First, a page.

Admit This to No One
In Admit This to No One, we meet a group of women connected to a central figure either personally or professionally, and for better or for worse—an all-powerful and elusive Speaker of the House, whose political career has only stopped short of being Presidential due to his myriad extra-marital affairs. The Speaker’s daughters from his several failed marriages have a complicated relationship with him to say the least—alternating between longing for his affection or bristling with resentment, and occasionally relief at being left out of the spotlight.
His oldest daughter Lexie, from his “real family, the first one,” once his favorite who knew the real him, is now an adult who has blown up her career due to a sex scandal of her own. His long-time fixer and keeper of secrets, Mary-Grace, is relentless and uncompromising in her devotion to him, making the lives of the interns and aides under her purview in the Capitol miserable. When the Speaker’s life is in danger, the disparate women in his life will collide for the first time, but can their relationships be repaired?
These stories show us how Washington, D.C.’s true currency is power, but power is inextricable from oppression— D.C. is a city divided, not just by red or blue, right or left, but Black and white. Segregated by income and opportunity, but also physically by bridges and rivers, and police vehicles, Leslie Pietrzyk casts an unflinching and exacting gaze on her characters, as they grapple with the ways they have upheld white supremacy and misogyny. Shocking and profound, Pietrzyk writes with an emotional urgency about what happens when the bonds of family and duty are pushed to the limit, and how if individuals re-evaluate their own beliefs and actions there is a path forward.
Praise for Admit This to No One
"Pietrzyk provides an irresistible glimpse behind the curtain at the world of political DC, at those women whose misfortune it is to live in the shadow of a ‘great’ man. What is it like to be the unwanted daughter of a famous father—and is it better or worse to be his favorite? Pietrzyk is insightful and unyielding in the examination of these deeply flawed characters... Told with unsparing frankness in prose that cuts like a razor, these stories are as tough and as vulnerable as the lives they portray."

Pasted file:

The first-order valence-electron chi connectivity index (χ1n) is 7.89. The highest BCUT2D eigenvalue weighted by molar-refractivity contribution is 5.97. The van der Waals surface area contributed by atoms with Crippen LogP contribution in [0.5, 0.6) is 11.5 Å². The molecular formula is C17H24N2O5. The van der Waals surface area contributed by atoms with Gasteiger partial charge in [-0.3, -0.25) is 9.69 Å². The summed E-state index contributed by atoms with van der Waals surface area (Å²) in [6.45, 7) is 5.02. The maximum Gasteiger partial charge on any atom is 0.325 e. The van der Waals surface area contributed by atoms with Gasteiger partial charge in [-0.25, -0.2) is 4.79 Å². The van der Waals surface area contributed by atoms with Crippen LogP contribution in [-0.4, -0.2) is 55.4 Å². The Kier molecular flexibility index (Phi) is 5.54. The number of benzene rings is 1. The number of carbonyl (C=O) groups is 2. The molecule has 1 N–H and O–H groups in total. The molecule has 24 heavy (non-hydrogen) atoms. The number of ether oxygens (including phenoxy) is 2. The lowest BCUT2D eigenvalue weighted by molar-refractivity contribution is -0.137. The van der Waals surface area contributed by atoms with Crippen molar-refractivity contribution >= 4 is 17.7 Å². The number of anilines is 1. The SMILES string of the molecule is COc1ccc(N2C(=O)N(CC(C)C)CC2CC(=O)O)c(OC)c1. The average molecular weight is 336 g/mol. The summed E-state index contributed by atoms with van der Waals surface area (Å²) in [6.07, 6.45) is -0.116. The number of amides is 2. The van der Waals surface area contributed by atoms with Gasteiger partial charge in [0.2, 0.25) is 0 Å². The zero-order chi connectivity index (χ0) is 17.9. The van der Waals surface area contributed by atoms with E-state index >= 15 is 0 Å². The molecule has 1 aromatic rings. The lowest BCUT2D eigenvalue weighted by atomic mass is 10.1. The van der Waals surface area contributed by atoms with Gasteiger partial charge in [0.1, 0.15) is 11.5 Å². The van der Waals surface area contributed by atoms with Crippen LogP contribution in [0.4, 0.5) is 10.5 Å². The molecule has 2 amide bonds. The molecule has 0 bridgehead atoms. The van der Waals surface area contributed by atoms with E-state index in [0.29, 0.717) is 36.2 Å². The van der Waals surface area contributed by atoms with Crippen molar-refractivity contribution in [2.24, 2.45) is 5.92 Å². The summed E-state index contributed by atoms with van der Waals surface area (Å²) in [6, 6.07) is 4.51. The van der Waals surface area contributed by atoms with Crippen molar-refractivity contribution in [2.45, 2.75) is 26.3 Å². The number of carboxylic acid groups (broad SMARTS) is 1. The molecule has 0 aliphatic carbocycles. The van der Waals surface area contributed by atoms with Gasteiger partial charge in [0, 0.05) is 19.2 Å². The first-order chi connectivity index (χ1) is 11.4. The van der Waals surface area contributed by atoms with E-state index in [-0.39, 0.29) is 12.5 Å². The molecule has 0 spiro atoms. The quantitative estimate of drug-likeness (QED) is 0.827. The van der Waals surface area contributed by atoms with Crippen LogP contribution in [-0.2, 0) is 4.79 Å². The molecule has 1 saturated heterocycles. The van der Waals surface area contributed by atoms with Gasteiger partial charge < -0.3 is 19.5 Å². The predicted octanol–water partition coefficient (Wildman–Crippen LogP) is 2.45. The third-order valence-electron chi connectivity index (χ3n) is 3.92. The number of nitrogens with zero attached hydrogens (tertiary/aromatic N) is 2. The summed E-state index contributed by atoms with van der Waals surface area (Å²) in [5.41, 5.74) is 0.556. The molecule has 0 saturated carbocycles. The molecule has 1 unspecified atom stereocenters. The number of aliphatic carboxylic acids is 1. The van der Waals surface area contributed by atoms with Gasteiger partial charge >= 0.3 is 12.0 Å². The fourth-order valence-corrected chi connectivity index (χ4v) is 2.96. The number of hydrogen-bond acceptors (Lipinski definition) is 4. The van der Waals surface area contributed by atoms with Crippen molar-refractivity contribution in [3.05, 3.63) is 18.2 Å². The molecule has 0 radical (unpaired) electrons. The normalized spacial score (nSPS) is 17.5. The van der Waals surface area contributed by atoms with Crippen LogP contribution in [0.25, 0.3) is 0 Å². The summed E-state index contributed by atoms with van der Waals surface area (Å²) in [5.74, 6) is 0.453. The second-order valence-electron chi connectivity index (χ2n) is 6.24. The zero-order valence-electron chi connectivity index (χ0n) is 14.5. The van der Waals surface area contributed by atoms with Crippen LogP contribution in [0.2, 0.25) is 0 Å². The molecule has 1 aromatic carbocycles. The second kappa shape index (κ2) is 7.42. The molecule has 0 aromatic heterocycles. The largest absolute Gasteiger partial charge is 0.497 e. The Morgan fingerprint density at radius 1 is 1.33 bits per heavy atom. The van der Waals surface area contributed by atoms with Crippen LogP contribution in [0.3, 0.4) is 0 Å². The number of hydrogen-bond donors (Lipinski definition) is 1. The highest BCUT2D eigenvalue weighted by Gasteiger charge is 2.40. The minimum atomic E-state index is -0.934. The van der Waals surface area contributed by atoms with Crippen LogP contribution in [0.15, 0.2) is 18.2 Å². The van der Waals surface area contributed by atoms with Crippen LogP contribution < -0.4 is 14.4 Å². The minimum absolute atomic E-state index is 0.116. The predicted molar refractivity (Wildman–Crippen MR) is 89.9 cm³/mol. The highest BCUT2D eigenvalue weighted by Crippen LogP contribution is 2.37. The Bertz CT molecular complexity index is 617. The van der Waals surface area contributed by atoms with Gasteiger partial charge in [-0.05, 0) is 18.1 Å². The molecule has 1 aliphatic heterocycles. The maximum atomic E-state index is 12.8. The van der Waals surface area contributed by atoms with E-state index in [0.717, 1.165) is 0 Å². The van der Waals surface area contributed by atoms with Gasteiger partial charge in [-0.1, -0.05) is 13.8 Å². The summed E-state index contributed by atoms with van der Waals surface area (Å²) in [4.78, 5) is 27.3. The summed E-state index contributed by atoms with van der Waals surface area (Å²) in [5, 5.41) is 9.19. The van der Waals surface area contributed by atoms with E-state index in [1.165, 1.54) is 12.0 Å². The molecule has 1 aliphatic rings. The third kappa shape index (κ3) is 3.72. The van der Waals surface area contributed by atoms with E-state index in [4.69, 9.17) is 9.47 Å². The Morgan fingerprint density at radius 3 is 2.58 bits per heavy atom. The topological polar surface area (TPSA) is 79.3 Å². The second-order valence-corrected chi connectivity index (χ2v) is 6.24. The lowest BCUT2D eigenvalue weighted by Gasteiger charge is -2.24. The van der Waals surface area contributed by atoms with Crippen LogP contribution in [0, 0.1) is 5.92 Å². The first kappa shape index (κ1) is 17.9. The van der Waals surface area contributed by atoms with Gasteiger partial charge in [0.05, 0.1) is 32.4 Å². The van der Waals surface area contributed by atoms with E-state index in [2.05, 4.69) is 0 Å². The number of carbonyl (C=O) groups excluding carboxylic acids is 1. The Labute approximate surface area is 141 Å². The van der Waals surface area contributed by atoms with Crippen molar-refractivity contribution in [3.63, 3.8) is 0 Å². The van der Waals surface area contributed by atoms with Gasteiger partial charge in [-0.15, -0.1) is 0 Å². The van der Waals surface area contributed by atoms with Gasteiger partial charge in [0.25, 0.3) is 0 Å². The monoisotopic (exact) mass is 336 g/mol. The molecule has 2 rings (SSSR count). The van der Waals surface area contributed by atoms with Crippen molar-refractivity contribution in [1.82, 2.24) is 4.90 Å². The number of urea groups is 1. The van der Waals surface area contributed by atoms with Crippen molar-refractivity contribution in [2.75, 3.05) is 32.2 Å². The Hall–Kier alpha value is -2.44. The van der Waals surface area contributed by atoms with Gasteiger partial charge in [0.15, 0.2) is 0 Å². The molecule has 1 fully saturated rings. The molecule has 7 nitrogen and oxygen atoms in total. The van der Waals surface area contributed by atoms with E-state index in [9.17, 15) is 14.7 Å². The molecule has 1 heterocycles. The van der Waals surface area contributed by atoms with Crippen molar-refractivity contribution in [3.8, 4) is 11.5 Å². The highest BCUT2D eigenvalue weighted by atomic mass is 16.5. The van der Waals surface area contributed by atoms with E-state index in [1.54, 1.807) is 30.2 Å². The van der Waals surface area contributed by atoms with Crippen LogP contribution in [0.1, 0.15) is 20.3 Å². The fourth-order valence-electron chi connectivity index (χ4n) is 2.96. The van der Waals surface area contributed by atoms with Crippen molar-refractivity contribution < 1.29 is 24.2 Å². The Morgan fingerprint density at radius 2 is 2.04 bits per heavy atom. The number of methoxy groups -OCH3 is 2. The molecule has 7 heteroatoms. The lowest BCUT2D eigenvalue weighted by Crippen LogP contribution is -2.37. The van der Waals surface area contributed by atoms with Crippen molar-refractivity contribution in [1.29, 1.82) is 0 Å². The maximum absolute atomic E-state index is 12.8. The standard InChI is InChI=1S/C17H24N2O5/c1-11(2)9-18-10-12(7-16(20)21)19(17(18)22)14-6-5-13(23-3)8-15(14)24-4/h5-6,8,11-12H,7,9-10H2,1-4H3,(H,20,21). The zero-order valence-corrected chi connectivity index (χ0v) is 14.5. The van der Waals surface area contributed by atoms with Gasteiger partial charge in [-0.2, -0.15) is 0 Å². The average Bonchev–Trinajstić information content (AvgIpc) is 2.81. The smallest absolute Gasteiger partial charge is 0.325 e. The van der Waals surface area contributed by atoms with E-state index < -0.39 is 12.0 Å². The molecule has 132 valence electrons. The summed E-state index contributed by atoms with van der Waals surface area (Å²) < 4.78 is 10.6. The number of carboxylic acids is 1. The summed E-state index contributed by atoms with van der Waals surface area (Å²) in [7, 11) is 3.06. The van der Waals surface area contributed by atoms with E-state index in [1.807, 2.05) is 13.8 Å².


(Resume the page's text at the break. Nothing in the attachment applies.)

—Paula Whyman, author of "You May See a Stranger"
"Leslie Pietrzyk takes a scalpel to White Washington, D.C., and doesn't flinch as she cuts it open. In these breathless (sometimes jaw-dropping) stories, Leslie dissects with precision, giving us every lonely, sad, and selfish thought from characters we've met at least once in the nation's capital."
—Melanie S. Hatter, author of "Malawi's Sisters"
"A collection of stories set in Washington, D.C., full of scandal and insider details... An exciting read bristling with intelligence, political awareness, and psychological complexity."
—Kirkus Reviews, Starred Review
"Pietrzyk writes with insight and wit, and makes even tertiary characters feel fully developed. This ambitious work is pulled off with verve."
"Themes of power inequities, performative racial allyship, and sexual harassment wind through these brief but detailed sketches of America’s complicated and often unwritten rules of etiquette."
—Delia Stanley, Foreword Reviews
"All Pietrzyk's characters have defined personalities and motivations that keep the pages turning. Her witty style and assured voice bring insight and relatability... these complex, daring stories by an innovative and skillful writer will both entertain and shock."
"Many brilliant writers fly under the radar, insufficiently recognized for their superb mastery of the art of storytelling. One such is Leslie Pietrzyk... Her newest and most sophisticated work to date is Admit This to No One, a dazzling collection of short stories."
—New York Journal Review of Books,
"'The personal is political' was a catchphrase of second-wave feminism, and in her sharp, smart collection of stories, Pietrzyk updates this notion by imagining the emotional lives of a range of contemporary young women on the edges of power, in a city that is all about influence... Pietrzyk’s social and psychological insights, keen eye for detail and propulsive plot bring disparate women together revealing the power to heal, and oppress."
—Elizabeth Taylor, The National Book Review